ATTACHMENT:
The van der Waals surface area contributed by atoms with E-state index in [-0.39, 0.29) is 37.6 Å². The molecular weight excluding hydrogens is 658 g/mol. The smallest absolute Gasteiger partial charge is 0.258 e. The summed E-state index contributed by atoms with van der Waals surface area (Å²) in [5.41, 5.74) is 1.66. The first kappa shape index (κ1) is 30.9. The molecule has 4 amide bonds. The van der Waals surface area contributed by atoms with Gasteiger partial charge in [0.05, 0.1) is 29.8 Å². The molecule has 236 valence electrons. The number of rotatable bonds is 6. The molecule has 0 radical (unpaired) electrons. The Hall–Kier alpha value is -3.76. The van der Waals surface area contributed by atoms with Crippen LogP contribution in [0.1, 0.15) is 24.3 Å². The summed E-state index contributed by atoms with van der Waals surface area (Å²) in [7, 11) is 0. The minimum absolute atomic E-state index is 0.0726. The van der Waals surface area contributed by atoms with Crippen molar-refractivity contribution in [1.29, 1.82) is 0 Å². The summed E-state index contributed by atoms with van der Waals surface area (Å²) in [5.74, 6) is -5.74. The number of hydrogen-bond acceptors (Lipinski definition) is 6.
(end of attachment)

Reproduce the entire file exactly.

The van der Waals surface area contributed by atoms with E-state index in [-0.39, 0.29) is 37.6 Å². The molecular weight excluding hydrogens is 658 g/mol. The smallest absolute Gasteiger partial charge is 0.258 e. The summed E-state index contributed by atoms with van der Waals surface area (Å²) in [5.41, 5.74) is 1.66. The first kappa shape index (κ1) is 30.9. The molecule has 4 amide bonds. The van der Waals surface area contributed by atoms with Gasteiger partial charge in [0.05, 0.1) is 29.8 Å². The molecule has 236 valence electrons. The number of rotatable bonds is 6. The molecule has 0 radical (unpaired) electrons. The Hall–Kier alpha value is -3.76. The van der Waals surface area contributed by atoms with Crippen LogP contribution in [0.1, 0.15) is 24.3 Å². The summed E-state index contributed by atoms with van der Waals surface area (Å²) in [7, 11) is 0. The minimum absolute atomic E-state index is 0.0726. The van der Waals surface area contributed by atoms with Crippen molar-refractivity contribution in [1.29, 1.82) is 0 Å². The summed E-state index contributed by atoms with van der Waals surface area (Å²) in [5.74, 6) is -5.74. The number of hydrogen-bond acceptors (Lipinski definition) is 6.